Quranism describes any form of Islam that accepts the Quran as revelation but rejects the religious authority, and/or authenticity of, the Hadith collections. -- Wikipedia

Frequently, non-Quranists use ahadith to better understand the Qur'an. Likewise, they use tafsir to better understand the Qur'an.

A Quranic tafsir will often explain content and provide places and times, not contained in Quranic verses, as well as give the different views and opinions of scholars on the verse. -- Wikipedia

This motivates my question:

Question: Do Quranists also reject tafsir?

The Wikipedia page for Quranism also writes:

Ahle Quran scholars may use Tafsir when pursuing the interpretations of the Quran.[citation needed]

While an unreferenced snippet, this suggests it's possible that different Quranists have different attitudes towards tafsir. The Wikipedia page for tafsir currently also writes used to write:

Wahid Al-Qur'an, or "The Qur'an Alone" (a.k.a. Quranism [قرآنيون Qurʾāniyūn]) is the school of tafsir first used by Muslims during the first two centuries of Islamic history[Source needed].

This indicates that Quranists have a different kind of relationship with tafsir.

  • AFAIK they would reject any hadith based tafsir, this means most classical tafsir books there are a few tafsir books that refer to Arabic language and other verses of the Quran which might not fall in this category. – Medi1Saif Jan 25 '17 at 6:37
  • 1
    That's because I deleted it from the Wikipedia page, along with an argumentative section on Quranism which was irrelevant to tafsir. – Rebecca J. Stones Jan 25 '17 at 7:58
  • sorry even if i had noticed that you edited the text I was not aware that the phrase "used to write" was added!! – Medi1Saif Jan 25 '17 at 8:03
  • The issue with Quranists is that they seem to hold different positions and one could say different sects, so basically it is hard to answer a question on this topic, because of these differences. As some reject any classical tafsir, while others would only reject hadiths quoted in them others would reject any tafsir by a "non-Quranist" etc. some base their Arabic understanding on orientalist dictionaries and interprete the Quran based on this... – Medi1Saif Jan 25 '17 at 8:08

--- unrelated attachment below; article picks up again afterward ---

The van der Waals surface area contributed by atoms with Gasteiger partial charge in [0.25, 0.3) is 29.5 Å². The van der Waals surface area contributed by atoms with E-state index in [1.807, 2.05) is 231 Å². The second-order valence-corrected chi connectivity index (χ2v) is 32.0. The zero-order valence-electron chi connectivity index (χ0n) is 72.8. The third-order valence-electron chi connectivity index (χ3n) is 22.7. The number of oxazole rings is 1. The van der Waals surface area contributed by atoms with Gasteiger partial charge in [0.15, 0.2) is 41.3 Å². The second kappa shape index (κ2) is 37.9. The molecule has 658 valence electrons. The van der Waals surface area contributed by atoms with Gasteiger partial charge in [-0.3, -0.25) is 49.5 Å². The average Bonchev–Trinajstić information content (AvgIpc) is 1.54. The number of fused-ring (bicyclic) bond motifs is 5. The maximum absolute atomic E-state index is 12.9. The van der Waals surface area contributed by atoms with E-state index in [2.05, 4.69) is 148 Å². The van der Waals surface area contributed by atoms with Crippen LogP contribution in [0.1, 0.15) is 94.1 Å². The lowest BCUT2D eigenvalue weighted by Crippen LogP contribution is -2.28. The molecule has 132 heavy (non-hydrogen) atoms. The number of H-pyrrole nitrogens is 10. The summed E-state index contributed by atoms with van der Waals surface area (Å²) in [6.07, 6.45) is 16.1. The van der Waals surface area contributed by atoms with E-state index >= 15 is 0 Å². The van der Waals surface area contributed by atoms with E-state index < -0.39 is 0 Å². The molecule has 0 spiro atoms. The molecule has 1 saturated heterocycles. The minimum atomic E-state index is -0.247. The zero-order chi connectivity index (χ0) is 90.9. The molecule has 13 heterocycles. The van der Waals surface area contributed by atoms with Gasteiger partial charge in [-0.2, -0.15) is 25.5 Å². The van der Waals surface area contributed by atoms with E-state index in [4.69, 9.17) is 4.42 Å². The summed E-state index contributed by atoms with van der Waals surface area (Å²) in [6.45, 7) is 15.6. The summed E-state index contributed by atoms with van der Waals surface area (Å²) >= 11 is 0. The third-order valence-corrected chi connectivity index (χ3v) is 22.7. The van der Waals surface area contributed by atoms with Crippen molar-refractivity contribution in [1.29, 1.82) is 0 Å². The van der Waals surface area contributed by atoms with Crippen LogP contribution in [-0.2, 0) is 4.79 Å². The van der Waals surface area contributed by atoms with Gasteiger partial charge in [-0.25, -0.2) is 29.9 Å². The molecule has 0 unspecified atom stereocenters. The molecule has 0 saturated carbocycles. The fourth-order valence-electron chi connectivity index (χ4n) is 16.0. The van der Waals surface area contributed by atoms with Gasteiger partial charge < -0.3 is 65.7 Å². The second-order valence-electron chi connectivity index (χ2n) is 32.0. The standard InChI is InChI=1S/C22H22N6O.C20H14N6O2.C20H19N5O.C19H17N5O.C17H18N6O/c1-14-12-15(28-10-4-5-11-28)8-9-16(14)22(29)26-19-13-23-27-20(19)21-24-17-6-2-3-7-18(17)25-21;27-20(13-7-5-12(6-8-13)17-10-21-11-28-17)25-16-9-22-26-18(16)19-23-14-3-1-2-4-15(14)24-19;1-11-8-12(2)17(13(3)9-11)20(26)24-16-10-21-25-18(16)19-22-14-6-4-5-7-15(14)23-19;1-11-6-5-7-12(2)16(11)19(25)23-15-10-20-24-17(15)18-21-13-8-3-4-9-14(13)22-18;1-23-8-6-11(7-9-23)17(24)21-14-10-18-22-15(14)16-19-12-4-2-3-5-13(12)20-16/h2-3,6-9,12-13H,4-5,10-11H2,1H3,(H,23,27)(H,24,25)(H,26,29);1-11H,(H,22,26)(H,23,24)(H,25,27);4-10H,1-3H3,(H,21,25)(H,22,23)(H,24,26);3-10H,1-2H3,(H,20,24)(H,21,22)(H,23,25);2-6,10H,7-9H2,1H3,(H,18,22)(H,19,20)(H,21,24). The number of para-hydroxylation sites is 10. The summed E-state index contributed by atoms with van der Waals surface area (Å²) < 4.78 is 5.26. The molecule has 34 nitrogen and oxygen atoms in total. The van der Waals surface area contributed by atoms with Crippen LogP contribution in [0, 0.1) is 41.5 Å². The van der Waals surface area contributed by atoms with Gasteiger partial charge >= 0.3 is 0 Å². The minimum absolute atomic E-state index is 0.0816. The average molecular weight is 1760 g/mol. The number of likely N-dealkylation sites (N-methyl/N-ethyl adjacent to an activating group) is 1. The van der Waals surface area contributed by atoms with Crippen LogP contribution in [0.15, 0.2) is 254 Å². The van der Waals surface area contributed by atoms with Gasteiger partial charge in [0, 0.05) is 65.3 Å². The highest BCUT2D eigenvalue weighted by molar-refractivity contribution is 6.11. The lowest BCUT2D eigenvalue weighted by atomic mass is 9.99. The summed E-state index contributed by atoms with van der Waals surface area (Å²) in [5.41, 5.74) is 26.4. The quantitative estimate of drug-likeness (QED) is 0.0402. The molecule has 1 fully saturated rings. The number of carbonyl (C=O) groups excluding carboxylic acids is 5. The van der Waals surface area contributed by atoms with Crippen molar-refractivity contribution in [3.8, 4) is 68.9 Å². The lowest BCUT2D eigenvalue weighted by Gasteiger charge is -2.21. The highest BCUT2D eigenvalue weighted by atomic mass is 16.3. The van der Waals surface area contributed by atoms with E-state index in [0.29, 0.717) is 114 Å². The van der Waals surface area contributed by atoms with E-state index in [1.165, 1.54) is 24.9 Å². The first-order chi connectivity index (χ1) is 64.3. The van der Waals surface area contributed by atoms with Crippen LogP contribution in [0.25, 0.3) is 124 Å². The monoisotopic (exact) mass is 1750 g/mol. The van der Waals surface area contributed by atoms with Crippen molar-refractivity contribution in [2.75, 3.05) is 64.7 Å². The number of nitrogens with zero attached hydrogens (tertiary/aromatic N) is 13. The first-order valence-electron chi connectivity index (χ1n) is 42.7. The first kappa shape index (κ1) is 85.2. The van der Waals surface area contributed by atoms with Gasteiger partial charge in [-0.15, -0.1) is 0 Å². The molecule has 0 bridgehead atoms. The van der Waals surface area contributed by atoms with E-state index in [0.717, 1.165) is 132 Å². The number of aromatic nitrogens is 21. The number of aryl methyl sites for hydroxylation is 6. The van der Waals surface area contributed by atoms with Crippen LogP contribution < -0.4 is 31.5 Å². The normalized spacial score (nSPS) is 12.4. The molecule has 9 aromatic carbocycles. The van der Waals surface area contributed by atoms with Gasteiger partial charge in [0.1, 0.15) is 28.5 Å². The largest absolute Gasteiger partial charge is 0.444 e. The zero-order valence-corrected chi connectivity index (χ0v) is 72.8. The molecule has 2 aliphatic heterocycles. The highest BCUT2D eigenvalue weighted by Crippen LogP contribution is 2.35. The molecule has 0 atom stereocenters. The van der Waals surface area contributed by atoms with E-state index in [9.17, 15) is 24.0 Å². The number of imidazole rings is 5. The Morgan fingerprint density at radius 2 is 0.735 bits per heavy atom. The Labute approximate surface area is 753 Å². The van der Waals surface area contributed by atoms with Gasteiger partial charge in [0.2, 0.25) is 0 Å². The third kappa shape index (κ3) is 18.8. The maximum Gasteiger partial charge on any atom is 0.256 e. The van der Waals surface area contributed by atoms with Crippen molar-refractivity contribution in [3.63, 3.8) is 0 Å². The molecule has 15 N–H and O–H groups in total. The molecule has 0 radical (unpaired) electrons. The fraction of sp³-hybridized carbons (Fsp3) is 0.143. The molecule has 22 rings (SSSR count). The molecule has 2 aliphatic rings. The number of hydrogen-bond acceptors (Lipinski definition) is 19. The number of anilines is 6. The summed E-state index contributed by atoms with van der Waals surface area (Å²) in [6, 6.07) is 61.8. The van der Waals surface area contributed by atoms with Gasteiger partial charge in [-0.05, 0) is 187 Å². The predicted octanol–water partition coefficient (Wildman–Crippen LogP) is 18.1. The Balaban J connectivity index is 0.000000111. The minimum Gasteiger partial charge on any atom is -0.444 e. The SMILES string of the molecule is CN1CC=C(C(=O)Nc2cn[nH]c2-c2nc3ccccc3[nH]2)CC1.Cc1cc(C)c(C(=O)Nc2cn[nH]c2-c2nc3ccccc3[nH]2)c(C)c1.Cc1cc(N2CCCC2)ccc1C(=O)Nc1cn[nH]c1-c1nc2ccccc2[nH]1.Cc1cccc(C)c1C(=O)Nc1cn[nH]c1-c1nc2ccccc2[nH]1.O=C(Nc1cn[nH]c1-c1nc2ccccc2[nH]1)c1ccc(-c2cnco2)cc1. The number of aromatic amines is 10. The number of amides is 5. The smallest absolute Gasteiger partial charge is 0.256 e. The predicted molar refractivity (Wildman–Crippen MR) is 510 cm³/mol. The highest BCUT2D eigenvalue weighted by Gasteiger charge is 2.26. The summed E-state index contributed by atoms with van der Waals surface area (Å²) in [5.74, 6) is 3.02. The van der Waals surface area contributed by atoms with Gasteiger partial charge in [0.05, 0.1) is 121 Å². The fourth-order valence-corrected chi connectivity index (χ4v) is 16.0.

Essentially, Qur'an-only Muslims tend to be diverse; some outright reject anything outside of the Qur'an, while others allow outside material to varying degrees.

Ahmed Subhi Mansour, for example, writes (sourced from here):

So long as God is sufficient enough for the Believer as a lord, then so too is the Book of God sufficient enough for guidance and legislation ...

In this way, Qur'an-only Muslims may insist on interpreting the Qur'an themselves. A user of the Qur'an-only free-minds.org forum explains the situation as:

Some of us might accept the tafsir of Rashad, but not all. I think there's more of us that prefers to study by ourselves and develop our own tafsir.

(While a forum post is not a reliable reference, it's difficult to find authoritative Qur'an-only sources on the topic, and thus this may be the best available source.)

The post is referring to a translation of the Qur'an (pdf) by Qur'an-only proponent Rashad Khalifa. In this translation, there are extensive footnotes which can be considered to as tafsir.

A paradox arises in Qur'an-only Islam if tafsir weren't rejected; the Qur'an is simultaneously assumed to be possible to interpret by oneself, while at the same time tafsir is needed in some way.

(This paradox likewise comes up in Salafism; see the paper J. A. C. Brown, Is Islam Easy to Understand or Not?: Salafis, the Democratization of Interpretation and the Need for the Ulema, J. Islamic Studies (2015) 26 (2): 117-144 (doi).)

  • Thank you for pointing out the paradox in Quranists' not rejecting tafsir. But this problem is more extensive: first, Quranists believe in re-interpreting the Quran using the Quran alone as a reference, but these interpretations are themselves tafsir, and vary wildly from person to person. Ahmed Mansour is more well-educated and reasonable, yet he would welcome other opinions and possibly not dismiss them out of hand. The "paradox" may really be a need for leadership and scholarship to rein in the anything goes attitude which undermines faith in basic truths and respect for knowledge. – S Karami Sep 29 '17 at 5:56
  • On the other hand, allowing for individuals to "interpret for themselves" should not be prohibited provided there are standards for this. Part of the problem for Quranists may be a lack of tafsir that does not use hadeeths as a source in some way or rely on interpretations based on perhaps indirect correlation with hadeeths.They are a relatively small group, and have not developed a set of guidelines based on their own scholars as far as I know. But I do believe the Quranic injunction to use our minds/ have understanding is valid as a guide for both Quranists and "traditional" Muslims. – S Karami Sep 29 '17 at 6:05

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